Science is vital campaign   open tech
Upcoming SlideShare
Loading in...5
×
 

Science is vital campaign open tech

on

  • 996 views

The slides you did not see at the Science Is Vital presentation at OpenTech

The slides you did not see at the Science Is Vital presentation at OpenTech

Statistics

Views

Total Views
996
Views on SlideShare
993
Embed Views
3

Actions

Likes
0
Downloads
3
Comments
0

2 Embeds 3

http://lanyrd.com 2
http://twitter.com 1

Accessibility

Categories

Upload Details

Uploaded via as Microsoft PowerPoint

Usage Rights

© All Rights Reserved

Report content

Flagged as inappropriate Flag as inappropriate
Flag as inappropriate

Select your reason for flagging this presentation as inappropriate.

Cancel
  • Full Name Full Name Comment goes here.
    Are you sure you want to
    Your message goes here
    Processing…
Post Comment
Edit your comment
  • This is a draft presentation that tells the story of the Science Is Vital campaign from a digital engagement perspective. Notes, statistics and photos have been collated by Shane McCracken (@shanemcc). All errors and omissions are my own. Please correct them. The story is from an engagement perspective. It doesn’t fully acknowledge an enormous amount of work done on the political side of the campaign and credit is due to CaSE and Evan Harris. It also ignores the enormous amount of media work done by Jenny Rohn and an excellent, supportive group of journalists.This presentation is licensed to share under a Attribution, Non-Commercial Creative Commons Licence.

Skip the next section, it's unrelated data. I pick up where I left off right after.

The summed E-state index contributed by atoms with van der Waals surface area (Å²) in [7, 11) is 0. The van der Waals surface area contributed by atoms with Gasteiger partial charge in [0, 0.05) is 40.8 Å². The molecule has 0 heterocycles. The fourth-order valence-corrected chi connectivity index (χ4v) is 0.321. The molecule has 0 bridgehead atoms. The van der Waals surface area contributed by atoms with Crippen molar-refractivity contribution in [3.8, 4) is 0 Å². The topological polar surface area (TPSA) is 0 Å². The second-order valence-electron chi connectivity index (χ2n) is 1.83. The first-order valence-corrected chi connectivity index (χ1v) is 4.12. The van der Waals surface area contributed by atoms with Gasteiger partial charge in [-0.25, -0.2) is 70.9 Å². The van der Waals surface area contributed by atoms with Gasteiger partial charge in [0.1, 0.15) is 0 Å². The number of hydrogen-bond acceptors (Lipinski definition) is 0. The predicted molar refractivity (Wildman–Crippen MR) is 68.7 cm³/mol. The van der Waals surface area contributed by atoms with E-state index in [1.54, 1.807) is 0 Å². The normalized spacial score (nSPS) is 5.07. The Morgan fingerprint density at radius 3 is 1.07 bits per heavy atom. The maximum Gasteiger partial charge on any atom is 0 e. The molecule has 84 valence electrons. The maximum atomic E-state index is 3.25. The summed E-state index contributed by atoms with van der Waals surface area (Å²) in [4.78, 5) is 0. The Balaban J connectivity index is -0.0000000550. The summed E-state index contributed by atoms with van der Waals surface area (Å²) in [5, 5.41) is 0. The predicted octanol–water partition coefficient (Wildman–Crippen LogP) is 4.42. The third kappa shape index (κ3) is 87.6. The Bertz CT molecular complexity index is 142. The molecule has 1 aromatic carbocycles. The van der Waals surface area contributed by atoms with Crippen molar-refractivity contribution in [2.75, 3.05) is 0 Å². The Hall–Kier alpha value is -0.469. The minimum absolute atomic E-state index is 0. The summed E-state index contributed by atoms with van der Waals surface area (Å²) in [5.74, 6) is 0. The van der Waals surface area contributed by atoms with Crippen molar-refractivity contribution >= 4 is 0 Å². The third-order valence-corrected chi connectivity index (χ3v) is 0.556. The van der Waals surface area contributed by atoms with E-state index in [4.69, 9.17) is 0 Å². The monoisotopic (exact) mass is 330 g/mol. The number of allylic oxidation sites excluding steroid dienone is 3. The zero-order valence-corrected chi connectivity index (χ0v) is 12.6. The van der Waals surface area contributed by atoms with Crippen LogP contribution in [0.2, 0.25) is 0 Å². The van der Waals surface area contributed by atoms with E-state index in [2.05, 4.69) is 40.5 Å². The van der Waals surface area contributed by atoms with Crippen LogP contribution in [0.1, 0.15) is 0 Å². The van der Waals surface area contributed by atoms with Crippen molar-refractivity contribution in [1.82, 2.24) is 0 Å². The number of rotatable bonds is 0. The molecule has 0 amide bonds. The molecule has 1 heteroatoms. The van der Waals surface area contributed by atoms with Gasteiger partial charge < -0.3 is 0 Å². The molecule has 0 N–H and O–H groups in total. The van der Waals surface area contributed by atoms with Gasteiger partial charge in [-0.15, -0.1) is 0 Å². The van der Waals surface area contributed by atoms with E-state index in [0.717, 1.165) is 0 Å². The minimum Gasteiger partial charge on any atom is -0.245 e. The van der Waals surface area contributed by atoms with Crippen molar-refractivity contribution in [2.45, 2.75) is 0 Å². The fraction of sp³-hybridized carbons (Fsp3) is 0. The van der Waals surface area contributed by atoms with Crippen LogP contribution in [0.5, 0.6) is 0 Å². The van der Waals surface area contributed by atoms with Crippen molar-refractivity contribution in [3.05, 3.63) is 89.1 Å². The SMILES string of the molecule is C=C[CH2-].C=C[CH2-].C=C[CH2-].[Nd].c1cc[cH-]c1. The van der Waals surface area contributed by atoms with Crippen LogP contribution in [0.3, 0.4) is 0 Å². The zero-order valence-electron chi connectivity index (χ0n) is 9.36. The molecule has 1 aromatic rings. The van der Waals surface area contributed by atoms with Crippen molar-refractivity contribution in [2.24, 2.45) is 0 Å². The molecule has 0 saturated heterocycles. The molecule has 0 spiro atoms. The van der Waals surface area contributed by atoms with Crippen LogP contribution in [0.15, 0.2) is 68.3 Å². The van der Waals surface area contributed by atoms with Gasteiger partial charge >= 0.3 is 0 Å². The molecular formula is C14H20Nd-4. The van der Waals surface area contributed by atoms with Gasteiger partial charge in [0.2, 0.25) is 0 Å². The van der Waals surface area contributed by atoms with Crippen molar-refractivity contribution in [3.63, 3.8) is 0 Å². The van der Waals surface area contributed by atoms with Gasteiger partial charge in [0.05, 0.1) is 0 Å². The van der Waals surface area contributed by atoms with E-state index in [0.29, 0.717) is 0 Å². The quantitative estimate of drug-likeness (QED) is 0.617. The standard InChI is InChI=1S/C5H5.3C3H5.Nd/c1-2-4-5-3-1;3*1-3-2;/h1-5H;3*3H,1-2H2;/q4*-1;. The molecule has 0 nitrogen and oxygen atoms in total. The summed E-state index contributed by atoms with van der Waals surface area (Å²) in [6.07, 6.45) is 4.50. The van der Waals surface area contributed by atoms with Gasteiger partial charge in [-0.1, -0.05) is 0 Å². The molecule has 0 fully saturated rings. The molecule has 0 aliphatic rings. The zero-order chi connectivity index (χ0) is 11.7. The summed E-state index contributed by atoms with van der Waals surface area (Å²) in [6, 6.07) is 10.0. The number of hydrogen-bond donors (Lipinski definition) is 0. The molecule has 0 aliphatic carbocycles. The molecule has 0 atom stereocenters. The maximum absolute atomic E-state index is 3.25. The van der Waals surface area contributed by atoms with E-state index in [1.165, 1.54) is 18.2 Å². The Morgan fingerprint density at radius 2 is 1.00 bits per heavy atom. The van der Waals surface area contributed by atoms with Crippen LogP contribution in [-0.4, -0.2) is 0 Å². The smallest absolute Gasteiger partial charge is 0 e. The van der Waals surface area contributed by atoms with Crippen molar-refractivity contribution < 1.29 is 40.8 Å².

• The campaign started via a blog post written by Dr Jenny Rohn. “Sod it. Let’s march on London. Who’s in?” She published it at 15:25 on September 8th 2010. As expected she also tweeted a link to her Twitter followers. There was a swift and positive reaction on Twitter.Seven minutes later Jenny realises that she has no idea how to go about doing what she’s just proposed.But less than 30 minutes after the original post was published the first two members of the core campaign team had volunteered to help. By the end of the evening 7 people had put themselves forward to help out. Only one more person joined the core team a couple of days later. The speed at which the most committed joined up is phenomenal. Some of them, such as Evan Harris and CaSE , were already trying to get something similar off the ground and saw this nascent movement had potential. Others liked the sound of what Jenny was proposing and wanted to help.